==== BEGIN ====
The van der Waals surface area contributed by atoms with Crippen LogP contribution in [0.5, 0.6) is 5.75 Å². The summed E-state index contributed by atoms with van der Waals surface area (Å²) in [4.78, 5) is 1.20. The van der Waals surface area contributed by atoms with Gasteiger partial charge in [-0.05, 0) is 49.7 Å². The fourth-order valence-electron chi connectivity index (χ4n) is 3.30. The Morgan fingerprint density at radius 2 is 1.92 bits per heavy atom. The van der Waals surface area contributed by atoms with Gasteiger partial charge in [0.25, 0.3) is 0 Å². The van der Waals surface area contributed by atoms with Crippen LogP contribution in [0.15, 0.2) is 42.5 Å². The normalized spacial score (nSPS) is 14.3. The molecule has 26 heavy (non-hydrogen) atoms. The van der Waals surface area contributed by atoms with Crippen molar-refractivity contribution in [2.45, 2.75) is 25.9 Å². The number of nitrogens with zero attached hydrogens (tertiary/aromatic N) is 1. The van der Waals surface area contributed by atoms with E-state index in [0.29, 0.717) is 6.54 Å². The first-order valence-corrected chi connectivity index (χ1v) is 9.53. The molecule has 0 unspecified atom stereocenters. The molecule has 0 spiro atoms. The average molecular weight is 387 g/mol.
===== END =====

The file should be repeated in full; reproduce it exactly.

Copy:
The van der Waals surface area contributed by atoms with Crippen LogP contribution in [0.5, 0.6) is 5.75 Å². The summed E-state index contributed by atoms with van der Waals surface area (Å²) in [4.78, 5) is 1.20. The van der Waals surface area contributed by atoms with Gasteiger partial charge in [-0.05, 0) is 49.7 Å². The fourth-order valence-electron chi connectivity index (χ4n) is 3.30. The Morgan fingerprint density at radius 2 is 1.92 bits per heavy atom. The van der Waals surface area contributed by atoms with Gasteiger partial charge in [0.25, 0.3) is 0 Å². The van der Waals surface area contributed by atoms with Crippen LogP contribution in [0.15, 0.2) is 42.5 Å². The normalized spacial score (nSPS) is 14.3. The molecule has 26 heavy (non-hydrogen) atoms. The van der Waals surface area contributed by atoms with Crippen molar-refractivity contribution in [2.45, 2.75) is 25.9 Å². The number of nitrogens with zero attached hydrogens (tertiary/aromatic N) is 1. The van der Waals surface area contributed by atoms with E-state index in [0.29, 0.717) is 6.54 Å². The first-order valence-corrected chi connectivity index (χ1v) is 9.53. The molecule has 0 unspecified atom stereocenters. The molecule has 0 spiro atoms. The average molecular weight is 387 g/mol.